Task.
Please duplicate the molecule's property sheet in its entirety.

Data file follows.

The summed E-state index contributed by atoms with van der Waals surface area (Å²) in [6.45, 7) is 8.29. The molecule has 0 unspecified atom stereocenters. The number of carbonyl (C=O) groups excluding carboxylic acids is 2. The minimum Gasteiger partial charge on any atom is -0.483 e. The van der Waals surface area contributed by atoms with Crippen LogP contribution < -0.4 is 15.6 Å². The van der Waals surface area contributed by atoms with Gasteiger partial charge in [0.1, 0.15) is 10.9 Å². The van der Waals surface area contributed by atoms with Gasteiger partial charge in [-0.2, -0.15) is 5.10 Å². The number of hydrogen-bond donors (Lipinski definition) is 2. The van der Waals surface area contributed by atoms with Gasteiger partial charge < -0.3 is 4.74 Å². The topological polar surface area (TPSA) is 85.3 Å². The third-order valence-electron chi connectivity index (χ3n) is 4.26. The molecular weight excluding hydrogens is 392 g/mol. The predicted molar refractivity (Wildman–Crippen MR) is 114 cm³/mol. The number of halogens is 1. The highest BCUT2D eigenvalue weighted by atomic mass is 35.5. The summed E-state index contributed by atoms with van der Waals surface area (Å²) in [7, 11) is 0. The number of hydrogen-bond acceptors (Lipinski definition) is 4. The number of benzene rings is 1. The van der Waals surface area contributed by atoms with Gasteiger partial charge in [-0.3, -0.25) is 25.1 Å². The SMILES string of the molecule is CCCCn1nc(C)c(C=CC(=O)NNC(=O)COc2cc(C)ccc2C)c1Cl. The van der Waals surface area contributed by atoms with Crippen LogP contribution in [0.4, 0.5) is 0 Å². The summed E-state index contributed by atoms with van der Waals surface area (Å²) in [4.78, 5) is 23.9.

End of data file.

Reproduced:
The summed E-state index contributed by atoms with van der Waals surface area (Å²) in [6.45, 7) is 8.29. The molecule has 0 unspecified atom stereocenters. The number of carbonyl (C=O) groups excluding carboxylic acids is 2. The minimum Gasteiger partial charge on any atom is -0.483 e. The van der Waals surface area contributed by atoms with Crippen LogP contribution < -0.4 is 15.6 Å². The van der Waals surface area contributed by atoms with Gasteiger partial charge in [0.1, 0.15) is 10.9 Å². The van der Waals surface area contributed by atoms with Gasteiger partial charge in [-0.2, -0.15) is 5.10 Å². The number of hydrogen-bond donors (Lipinski definition) is 2. The van der Waals surface area contributed by atoms with Gasteiger partial charge < -0.3 is 4.74 Å². The topological polar surface area (TPSA) is 85.3 Å². The third-order valence-electron chi connectivity index (χ3n) is 4.26. The molecular weight excluding hydrogens is 392 g/mol. The predicted molar refractivity (Wildman–Crippen MR) is 114 cm³/mol. The number of halogens is 1. The highest BCUT2D eigenvalue weighted by atomic mass is 35.5. The summed E-state index contributed by atoms with van der Waals surface area (Å²) in [7, 11) is 0. The number of hydrogen-bond acceptors (Lipinski definition) is 4. The number of benzene rings is 1. The van der Waals surface area contributed by atoms with Gasteiger partial charge in [-0.3, -0.25) is 25.1 Å². The SMILES string of the molecule is CCCCn1nc(C)c(C=CC(=O)NNC(=O)COc2cc(C)ccc2C)c1Cl. The van der Waals surface area contributed by atoms with Crippen LogP contribution in [0.4, 0.5) is 0 Å². The summed E-state index contributed by atoms with van der Waals surface area (Å²) in [4.78, 5) is 23.9.